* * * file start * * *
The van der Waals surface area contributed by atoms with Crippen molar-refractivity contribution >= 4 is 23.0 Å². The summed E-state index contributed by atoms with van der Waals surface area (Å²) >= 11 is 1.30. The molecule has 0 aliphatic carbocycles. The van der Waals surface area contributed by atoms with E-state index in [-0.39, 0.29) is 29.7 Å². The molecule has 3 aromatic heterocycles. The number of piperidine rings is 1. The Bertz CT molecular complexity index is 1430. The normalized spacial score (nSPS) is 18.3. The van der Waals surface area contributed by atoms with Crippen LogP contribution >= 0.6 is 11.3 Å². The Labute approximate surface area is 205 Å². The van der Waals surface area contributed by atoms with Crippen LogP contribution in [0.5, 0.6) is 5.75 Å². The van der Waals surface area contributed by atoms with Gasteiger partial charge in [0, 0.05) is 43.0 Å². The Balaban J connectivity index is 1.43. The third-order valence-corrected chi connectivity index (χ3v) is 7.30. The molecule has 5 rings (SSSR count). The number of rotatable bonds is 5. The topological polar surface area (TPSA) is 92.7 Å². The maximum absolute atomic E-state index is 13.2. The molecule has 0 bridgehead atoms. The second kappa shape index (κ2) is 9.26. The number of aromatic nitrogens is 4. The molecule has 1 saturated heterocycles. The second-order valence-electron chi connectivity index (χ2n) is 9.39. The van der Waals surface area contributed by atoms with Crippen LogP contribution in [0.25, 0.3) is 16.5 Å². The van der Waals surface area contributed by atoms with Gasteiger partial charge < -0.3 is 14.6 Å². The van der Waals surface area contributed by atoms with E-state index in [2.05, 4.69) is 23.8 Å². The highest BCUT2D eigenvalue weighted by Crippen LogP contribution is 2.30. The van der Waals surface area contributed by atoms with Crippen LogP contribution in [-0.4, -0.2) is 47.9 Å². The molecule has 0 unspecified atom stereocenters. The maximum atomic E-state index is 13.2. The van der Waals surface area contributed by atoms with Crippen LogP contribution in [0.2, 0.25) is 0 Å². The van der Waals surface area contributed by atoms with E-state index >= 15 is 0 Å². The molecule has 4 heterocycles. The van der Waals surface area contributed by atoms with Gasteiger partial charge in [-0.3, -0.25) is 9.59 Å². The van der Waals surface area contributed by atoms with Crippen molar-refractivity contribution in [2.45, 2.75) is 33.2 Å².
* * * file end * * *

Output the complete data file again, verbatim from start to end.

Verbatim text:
The van der Waals surface area contributed by atoms with Crippen molar-refractivity contribution >= 4 is 23.0 Å². The summed E-state index contributed by atoms with van der Waals surface area (Å²) >= 11 is 1.30. The molecule has 0 aliphatic carbocycles. The van der Waals surface area contributed by atoms with E-state index in [-0.39, 0.29) is 29.7 Å². The molecule has 3 aromatic heterocycles. The number of piperidine rings is 1. The Bertz CT molecular complexity index is 1430. The normalized spacial score (nSPS) is 18.3. The van der Waals surface area contributed by atoms with Crippen LogP contribution >= 0.6 is 11.3 Å². The Labute approximate surface area is 205 Å². The van der Waals surface area contributed by atoms with Crippen LogP contribution in [0.5, 0.6) is 5.75 Å². The van der Waals surface area contributed by atoms with Gasteiger partial charge in [0, 0.05) is 43.0 Å². The Balaban J connectivity index is 1.43. The third-order valence-corrected chi connectivity index (χ3v) is 7.30. The molecule has 5 rings (SSSR count). The number of rotatable bonds is 5. The topological polar surface area (TPSA) is 92.7 Å². The maximum absolute atomic E-state index is 13.2. The molecule has 0 bridgehead atoms. The second kappa shape index (κ2) is 9.26. The number of aromatic nitrogens is 4. The molecule has 1 saturated heterocycles. The second-order valence-electron chi connectivity index (χ2n) is 9.39. The van der Waals surface area contributed by atoms with Crippen LogP contribution in [0.25, 0.3) is 16.5 Å². The van der Waals surface area contributed by atoms with Gasteiger partial charge < -0.3 is 14.6 Å². The van der Waals surface area contributed by atoms with E-state index in [2.05, 4.69) is 23.8 Å². The highest BCUT2D eigenvalue weighted by Crippen LogP contribution is 2.30. The van der Waals surface area contributed by atoms with Crippen LogP contribution in [-0.4, -0.2) is 47.9 Å². The molecule has 0 unspecified atom stereocenters. The maximum atomic E-state index is 13.2. The van der Waals surface area contributed by atoms with Crippen LogP contribution in [0.2, 0.25) is 0 Å². The van der Waals surface area contributed by atoms with E-state index >= 15 is 0 Å². The molecule has 4 heterocycles. The van der Waals surface area contributed by atoms with Gasteiger partial charge in [-0.3, -0.25) is 9.59 Å². The van der Waals surface area contributed by atoms with Crippen molar-refractivity contribution in [2.45, 2.75) is 33.2 Å².